You’re such a hot surgeon
I bet you give great head
I know you’ve got your doctorate
Hot Surgeon
Know your way around a woman
I could help you out in theatre
You could help me put in a catheter
You, me and the Hot Doctor could get it on after hours

Okay maybe not that different.  But it turns out that they are connected:

I wanna get with the hot surgeon
Nobody tell the hot doctor
I don’t wanna ruin my chances

“Hot Brown Rain” is very different from the other “hot” songs because it is a hilariously revolting song about, well, being “number 8 on the Bristol stool chart” [The chart only goes up to 7, ew].  “from your underwear, how did it get in my hair?”  The chorus is surprisingly catching or catchy.

“Dedication Doesn’t Pay The Rent” has big stomping verses and much more pointed lyrics:

Knowledge learnt
Is money spent
And I still owe
The government
And they cut
My pay again
Those suit wearing white men

The chorus is very satisfying too:

No dedication don’t pay the rent
If you cut my pay
I’ll cut your oxygen

Of course I don’t want to see Camp Cope end, but I sure hope Würst Nürse releases more music.

[READ: Summer 2019] The Wurst of Lucky Peach

I really enjoyed Lucky Peach magazine.  It was often exhausting to read them since they were so packed with content (not unlike a sausage).  I was bummed when the magazine folded.  But in addition to several great issues, they also left behind some of these really fun and interesting cookbook-type collections.

This book is more than a series of recipes that I will likely never make or eat.  It is a fun history of the sausage that travels from Europe to the Americas to Australia and beyond.

Chris Ying says he loves sausage.  He says he might be in the world’s best lobster restaurant, but if there’s sausage on the menu that’s what he’s getting.  This book is fill of sausage history, sausage based humor (they tried to limit the number of dirty jokes, but failed often and with gusto). (more…)

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SOUNDTRACK: DANKO JONES-Garage Rock! A Collection of Lost Songs From 1996-1998 (2014).

Danko Jones has released nine albums an a bunch of EPs.  Back in 2014 he released this collection of songs that he wrote and recorded before his first proper single (1998).

This is a collection of raw songs, but the essential elements of Danko are in place. Mostly fast guitars, simple, catchy riffs and Danko’s gruff voice, filled with braggadocio.  With a cover by Peter Bagge!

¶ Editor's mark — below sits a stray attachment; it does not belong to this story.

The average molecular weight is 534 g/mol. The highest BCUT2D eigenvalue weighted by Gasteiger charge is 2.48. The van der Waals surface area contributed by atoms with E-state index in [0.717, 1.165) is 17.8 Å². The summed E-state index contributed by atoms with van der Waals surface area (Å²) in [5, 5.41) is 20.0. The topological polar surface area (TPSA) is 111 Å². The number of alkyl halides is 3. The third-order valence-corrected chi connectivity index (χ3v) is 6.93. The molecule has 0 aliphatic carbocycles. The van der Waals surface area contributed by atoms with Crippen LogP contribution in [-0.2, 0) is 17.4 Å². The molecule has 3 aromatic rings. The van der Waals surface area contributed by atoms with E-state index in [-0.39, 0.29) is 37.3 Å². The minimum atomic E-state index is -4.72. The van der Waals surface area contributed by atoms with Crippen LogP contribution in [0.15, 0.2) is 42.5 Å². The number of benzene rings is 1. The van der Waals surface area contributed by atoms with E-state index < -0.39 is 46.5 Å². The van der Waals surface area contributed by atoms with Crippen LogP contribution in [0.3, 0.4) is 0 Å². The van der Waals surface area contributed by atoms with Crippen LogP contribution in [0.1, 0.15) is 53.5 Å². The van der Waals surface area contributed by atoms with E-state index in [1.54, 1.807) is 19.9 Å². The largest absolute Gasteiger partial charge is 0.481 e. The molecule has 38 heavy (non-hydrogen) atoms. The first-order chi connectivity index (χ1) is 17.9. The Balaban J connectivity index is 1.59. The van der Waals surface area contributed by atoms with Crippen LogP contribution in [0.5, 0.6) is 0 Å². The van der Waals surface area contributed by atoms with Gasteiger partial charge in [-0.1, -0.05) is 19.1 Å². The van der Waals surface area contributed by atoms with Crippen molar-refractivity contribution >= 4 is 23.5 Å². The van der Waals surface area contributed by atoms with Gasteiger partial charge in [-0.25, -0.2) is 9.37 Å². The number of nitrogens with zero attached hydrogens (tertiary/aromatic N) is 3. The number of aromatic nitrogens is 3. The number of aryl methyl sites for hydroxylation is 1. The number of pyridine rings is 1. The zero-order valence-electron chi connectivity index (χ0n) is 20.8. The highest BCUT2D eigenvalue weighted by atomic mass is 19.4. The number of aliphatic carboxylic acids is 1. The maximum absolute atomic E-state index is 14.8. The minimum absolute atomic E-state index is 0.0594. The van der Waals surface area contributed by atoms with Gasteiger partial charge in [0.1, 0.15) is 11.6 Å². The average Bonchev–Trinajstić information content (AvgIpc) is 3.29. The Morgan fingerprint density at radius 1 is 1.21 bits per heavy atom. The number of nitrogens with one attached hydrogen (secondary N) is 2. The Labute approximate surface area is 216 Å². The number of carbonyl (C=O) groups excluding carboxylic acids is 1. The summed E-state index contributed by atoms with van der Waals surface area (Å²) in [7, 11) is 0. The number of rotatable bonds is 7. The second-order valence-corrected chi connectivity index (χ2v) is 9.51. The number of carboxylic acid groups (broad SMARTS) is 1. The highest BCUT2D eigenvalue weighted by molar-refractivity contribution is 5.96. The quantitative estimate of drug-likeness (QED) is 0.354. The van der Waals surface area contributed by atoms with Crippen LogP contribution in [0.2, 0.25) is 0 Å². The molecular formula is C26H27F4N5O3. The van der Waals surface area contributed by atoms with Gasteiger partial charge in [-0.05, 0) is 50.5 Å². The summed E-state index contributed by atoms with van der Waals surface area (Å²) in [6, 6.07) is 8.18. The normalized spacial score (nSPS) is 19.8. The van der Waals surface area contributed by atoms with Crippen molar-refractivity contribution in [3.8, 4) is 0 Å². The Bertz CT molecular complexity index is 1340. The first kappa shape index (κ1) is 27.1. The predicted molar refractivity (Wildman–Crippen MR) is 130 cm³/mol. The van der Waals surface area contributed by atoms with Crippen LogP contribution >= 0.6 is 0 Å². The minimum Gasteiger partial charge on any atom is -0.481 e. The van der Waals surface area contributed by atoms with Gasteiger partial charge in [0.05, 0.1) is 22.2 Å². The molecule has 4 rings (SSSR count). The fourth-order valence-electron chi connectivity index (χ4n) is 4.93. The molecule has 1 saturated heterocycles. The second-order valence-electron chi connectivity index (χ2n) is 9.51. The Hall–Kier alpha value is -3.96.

He describes it:

Back in the 90’s,the Garage Rock scene, as I knew it, was a warts-and-all approach that favoured low-fi recordings and rudimentary playing over any modicum of musical prowess in order to glean some Rock N’ Roll essence. However, once a band got better at their instruments, songwriting and stage performance, the inevitable crossroads would eventually appear. Deliberately continuing to play against their growing skill would only evolve into a pose. There were a lot of bands who did exactly this in order to sustain scenester favour. We did the opposite.

What you hold in your hands is a document of what we were and where we came from. We didn’t know how to write songs and could barely play but we wanted to be near to the music we loved so badly. We ate, slept and drank this music. We still do. That’s why we have never had to reunite because we’ve never broken up. After 18 years, we’ve stayed the course, got tough when the going did and, above all else, we have never stopped. This album is the proof.

The first two songs are the best quality, with the rest slowly deteriorating with more tape hiss.

1. “Who Got It?” a big fat bass sound with lots of mentioning of Danko Jones in the lyrics. [2 minutes]
2. “Make You Mine” is 90 seconds long.  With big loud chords and rumbling bass Danko says “one day I’m going to write a book and let everybody know how to do it.  Seems to me there a lot of people around who want to see if I can prove it.  I been a rock prodigy since the age of 20 and my proof… my proof is right now.”
3. “I’m Your Man” is a bit longer.  The quality isn’t as good but the raw bass sound is great.
4. “She’s Got A Bomb” is good early Danko strutting music.
5. “Rock And Roll Is Black And Blue.”  He would name an album this many years later.  This song is fast and raw and only 90 seconds long.